It will soon be safe for companies using pre-dispute arbitration provisions in their consumer contracts to once again include JAMS as an administrator, along with the AAA and the NAF.

Effective May 1, 2009, JAMS will not administer a demand for classwide arbitration until a court invalidates a class action waiver and orders classwide arbitration. Ballard Spahr for several years has urged its clients not to designate JAMS as an administrator in consumer arbitration agreements while urging this ADR provider to change its classwide arbitration policy.

In November 2004, JAMS announced out of the blue that class action waivers were anti-consumer, that it would not enforce them in connection with a demand filed with JAMS for classwide relief, and they would be severed from the rest of the arbitration provision. JAMS also said that it would then administer the case as a putative class arbitration.

In a case in which Ballard was involved, a JAMS arbitrator actually ignored a Federal District Court order that upheld the validity of a class action waiver and compelled individual arbitration.  It was not until the same court issued another order instructing the plaintiff not to pursue classwide relief that the JAMS arbitrator acceded. (Gipson v. Cross Country Bank, 354 F. Supp. 2d 1278 (M.D. Ala. 2005); Kaplinsky & Levin, "Is JAMS in a Jam Over its Policy Regarding Class Action Waivers in Consumer Arbitration Agreements," 61 Bus. Law. 923, 923-24 n. 1 (Feb. 2006)).

The resulting hue and cry drove JAMS to withdraw that policy and substitute another policy,  which, although not as troubling, was still problematic. That policy instructed JAMS arbitrators to follow "applicable law" in determining the validity of class action waivers. Under this policy, JAMS arbitrators would certainly follow any court order. However, absent such an order, an arbitrator was instructed to determine, on his or her own, whether to honor the class action waiver, whether to sever it, and whether to entertain classwide arbitration. The policy left too much discretion to a JAMS arbitrator to resolve matters that are gateway issues for the court.

The new policy, which takes effect next month, addresses concerns over the previous two policies. It states: "JAMS will not administer a demand for class action arbitration when the underlying agreement contains a class preclusion clause, or its equivalent, unless a court orders the matter or claim to arbitration as a class action." As a result, Ballard is now advising clients to consider adding JAMS as an additional administrator in their consumer arbitration agreements.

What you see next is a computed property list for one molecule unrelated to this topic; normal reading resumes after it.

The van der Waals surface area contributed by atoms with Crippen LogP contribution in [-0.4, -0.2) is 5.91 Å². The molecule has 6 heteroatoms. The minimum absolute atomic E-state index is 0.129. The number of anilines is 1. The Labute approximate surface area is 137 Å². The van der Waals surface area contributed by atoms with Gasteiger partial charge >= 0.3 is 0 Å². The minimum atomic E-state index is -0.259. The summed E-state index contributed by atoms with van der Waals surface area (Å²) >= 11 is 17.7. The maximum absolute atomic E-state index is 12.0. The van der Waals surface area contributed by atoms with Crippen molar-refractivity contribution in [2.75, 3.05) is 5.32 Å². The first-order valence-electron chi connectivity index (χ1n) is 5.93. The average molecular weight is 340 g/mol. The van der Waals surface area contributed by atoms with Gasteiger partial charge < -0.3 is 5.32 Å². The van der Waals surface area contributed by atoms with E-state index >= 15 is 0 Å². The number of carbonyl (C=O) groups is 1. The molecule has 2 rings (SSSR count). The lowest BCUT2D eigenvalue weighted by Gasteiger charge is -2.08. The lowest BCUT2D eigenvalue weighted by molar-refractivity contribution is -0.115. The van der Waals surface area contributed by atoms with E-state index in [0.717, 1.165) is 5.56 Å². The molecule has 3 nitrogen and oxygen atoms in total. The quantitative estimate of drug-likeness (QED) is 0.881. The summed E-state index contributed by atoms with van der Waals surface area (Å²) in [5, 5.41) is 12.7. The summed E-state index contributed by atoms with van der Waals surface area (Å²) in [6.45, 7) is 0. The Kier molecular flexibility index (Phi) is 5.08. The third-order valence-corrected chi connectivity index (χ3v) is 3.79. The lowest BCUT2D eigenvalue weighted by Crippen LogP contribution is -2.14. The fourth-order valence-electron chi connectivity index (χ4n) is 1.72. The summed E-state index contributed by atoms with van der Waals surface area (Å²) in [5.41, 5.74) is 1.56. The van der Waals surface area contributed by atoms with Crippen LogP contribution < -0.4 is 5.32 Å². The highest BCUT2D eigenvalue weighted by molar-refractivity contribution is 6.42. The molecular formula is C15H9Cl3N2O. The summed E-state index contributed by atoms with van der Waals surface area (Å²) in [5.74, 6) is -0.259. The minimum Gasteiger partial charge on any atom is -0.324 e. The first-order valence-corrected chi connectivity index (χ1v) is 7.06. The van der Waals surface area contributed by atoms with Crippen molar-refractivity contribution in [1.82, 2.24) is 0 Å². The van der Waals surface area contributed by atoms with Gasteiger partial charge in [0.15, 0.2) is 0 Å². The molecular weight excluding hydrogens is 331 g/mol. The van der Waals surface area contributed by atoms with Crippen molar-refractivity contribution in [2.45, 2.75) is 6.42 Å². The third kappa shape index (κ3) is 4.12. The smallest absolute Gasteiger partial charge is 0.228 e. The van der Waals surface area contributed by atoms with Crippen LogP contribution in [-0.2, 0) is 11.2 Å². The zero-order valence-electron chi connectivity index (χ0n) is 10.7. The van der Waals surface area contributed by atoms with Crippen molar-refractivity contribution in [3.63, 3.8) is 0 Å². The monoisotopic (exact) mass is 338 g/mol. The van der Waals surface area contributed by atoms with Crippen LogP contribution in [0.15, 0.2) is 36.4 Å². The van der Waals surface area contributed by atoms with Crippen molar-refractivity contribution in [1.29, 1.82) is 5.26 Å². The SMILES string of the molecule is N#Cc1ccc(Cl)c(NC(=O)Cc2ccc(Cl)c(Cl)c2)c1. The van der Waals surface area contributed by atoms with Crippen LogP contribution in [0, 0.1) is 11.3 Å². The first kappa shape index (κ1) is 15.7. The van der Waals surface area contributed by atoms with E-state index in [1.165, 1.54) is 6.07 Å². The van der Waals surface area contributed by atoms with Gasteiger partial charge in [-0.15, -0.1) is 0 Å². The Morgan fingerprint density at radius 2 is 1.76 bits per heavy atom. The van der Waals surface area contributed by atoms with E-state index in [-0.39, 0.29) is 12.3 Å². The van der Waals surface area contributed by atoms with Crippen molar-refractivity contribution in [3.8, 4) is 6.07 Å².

Ballard Spahr's Consumer Financial Services Group is nationally recognized for its skill in litigation defense and avoidance (including pioneering work in pre-dispute arbitration programs); its guidance in structuring and documentation of new consumer financial services products; and its experience with the full range of federal and state consumer credit laws throughout the country. For further information, please contact Alan S. Kaplinsky, Chair of the Group, 215.864.8544 or; Jeremy T. Rosenblum, Vice Chair of the Group, 215.864.8505 or; or Mark J. Levin, 215.864.8235 or

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This newsletter is a periodic publication of Ballard Spahr LLP and is intended to alert the recipients to new developments in the law. It should not be construed as legal advice or legal opinion on any specific facts or circumstances. The contents are intended for general informational purposes only, and you are urged to consult your own lawyer concerning your situation and specific legal questions you have.